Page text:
“How could I live without powder?”
The above quotation is by a philosopher, American mountaineer, and ‘ecstatic skier’, presumably in reference to powder snow. But it could just as easily refer to les notes poudrées – textural elements that add a delectable depth, as well as hovering, pressed aerial qualities to a perfume; talcumy; soft; the palpable frisson between the felt interiority of the warmth of the body, its scented emanations; and the ice-pure exteriority of the wintry air.
I know nothing about Amis De Paris, a rare Japanese perfume that D picked up for me from an old junk store recently and gave me for my birthday (along with the vintage Mitsouko eau de toilette; pictured ). But it is lovely: in some ways slightly reminiscent of Shalimar, as well as the delicate powder -puff evanescences of Emeraude de Coty (1921) and Chantilly d’Houbigant (1941): but, also, as the lemony grain particles evaporate suavely to a more vanillic-fougère territory, evocative of the more androgynous, beard-nestling fragrances such as Canoe/ Brut/ Ambush by Fabergé. Definitely a perfume with an amiable, open-hearted quality – but also a vein of mystery.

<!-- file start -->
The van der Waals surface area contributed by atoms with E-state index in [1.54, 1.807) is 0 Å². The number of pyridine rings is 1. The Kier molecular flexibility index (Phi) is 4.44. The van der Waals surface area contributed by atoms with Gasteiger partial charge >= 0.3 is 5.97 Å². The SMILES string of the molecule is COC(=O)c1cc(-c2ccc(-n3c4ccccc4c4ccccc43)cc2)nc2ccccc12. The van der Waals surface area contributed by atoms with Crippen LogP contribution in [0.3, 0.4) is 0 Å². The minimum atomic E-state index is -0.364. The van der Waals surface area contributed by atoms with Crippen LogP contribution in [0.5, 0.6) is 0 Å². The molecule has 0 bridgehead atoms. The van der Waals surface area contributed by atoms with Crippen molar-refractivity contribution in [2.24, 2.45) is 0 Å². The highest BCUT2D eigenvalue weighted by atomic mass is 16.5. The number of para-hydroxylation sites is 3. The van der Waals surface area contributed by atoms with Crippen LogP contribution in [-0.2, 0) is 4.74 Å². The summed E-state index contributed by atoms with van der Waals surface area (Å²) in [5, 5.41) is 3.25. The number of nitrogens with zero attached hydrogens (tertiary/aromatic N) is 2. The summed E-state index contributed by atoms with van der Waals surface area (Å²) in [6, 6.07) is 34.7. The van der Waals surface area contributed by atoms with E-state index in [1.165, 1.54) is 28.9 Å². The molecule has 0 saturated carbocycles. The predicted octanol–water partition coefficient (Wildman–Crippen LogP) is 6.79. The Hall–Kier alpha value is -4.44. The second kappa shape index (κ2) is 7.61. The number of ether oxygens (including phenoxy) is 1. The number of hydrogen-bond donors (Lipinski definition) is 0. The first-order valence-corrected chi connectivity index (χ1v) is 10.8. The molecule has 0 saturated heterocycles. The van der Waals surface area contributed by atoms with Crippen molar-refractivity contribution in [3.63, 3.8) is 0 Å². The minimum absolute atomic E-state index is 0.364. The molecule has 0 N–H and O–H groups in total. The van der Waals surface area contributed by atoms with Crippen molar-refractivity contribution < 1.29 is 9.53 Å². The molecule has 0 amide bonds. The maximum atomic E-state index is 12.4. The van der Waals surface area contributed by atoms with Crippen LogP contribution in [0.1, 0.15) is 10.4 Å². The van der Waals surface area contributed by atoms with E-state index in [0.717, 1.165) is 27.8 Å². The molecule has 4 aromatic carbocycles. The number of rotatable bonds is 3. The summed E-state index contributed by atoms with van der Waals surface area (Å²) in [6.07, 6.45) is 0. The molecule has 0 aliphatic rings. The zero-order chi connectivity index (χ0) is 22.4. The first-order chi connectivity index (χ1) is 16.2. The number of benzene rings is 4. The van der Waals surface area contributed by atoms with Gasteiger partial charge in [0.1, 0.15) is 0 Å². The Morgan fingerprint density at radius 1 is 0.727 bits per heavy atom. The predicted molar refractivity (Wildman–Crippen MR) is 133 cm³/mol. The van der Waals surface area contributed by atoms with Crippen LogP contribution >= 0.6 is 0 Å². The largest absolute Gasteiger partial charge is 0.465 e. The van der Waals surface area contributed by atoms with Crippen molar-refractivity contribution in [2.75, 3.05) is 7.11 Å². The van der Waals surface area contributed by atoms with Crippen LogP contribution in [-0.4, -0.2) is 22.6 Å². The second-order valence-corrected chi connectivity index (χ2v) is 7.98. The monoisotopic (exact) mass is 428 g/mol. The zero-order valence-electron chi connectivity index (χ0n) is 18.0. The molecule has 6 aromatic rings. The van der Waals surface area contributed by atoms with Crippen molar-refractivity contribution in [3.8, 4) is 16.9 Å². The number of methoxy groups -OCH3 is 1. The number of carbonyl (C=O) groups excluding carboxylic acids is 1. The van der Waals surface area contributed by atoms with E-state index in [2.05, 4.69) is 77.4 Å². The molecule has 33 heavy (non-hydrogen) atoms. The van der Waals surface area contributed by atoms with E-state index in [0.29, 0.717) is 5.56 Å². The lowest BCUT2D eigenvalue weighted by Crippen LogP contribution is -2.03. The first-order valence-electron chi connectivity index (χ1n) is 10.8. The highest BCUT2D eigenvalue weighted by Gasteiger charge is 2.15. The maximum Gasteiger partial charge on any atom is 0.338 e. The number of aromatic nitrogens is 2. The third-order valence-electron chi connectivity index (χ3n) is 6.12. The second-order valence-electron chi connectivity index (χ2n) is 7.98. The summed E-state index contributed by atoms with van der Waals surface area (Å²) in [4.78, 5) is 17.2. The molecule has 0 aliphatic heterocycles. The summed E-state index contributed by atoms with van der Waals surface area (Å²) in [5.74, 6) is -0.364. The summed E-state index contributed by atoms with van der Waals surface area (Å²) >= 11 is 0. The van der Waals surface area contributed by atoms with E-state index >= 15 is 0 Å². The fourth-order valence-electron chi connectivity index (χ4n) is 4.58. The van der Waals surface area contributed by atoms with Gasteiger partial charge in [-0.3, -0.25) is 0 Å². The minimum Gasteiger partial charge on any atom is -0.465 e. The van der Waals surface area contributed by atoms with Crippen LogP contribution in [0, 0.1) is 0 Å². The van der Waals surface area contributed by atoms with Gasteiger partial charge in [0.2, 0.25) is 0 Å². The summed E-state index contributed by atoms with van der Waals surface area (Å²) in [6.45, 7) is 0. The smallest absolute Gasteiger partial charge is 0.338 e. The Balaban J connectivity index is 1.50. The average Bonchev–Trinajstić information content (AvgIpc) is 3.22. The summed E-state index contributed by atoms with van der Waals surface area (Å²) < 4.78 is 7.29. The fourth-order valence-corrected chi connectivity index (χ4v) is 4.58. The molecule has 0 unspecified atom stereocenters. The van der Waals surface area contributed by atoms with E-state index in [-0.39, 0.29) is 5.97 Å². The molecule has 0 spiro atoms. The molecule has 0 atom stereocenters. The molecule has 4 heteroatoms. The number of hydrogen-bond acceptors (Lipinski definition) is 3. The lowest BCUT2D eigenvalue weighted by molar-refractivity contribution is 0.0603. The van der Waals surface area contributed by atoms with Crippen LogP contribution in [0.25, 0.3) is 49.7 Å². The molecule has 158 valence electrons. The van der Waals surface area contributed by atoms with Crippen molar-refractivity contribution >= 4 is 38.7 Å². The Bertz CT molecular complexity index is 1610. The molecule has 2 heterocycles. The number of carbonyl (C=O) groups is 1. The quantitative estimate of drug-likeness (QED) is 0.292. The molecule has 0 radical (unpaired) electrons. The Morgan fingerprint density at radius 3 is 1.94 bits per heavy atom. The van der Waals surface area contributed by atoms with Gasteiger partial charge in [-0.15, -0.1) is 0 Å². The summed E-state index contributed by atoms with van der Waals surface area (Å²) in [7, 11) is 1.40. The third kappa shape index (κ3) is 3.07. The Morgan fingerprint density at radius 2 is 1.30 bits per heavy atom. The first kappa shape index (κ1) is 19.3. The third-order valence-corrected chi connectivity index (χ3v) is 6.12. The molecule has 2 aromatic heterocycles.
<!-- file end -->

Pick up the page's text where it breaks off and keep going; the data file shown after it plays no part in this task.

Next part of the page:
The Mitsouko – I am not sure which decade this edition is from – is a light, unmusty, bright and soothing iteration of the classic, cheerful; without the dourness and severity that you can sometimes encounter with the mulchier, fusty editions waiting cantankerously in brooding ancient parfum; today I feel that it is calling me. At the moment, I am in vetiver-drenched mode – various preparations left lingering on coats and trousers and sweaters and underclothes just like last year (or was it the year before? time has irrevocably changed) : I think, in any case, as a counterpoint, I will wear both of these this evening when we go out to Kamakura to buy food and wine for Christmas dinner. The air from the sea and mountains will be clear; it will be chilly: these perfumes will offer protection.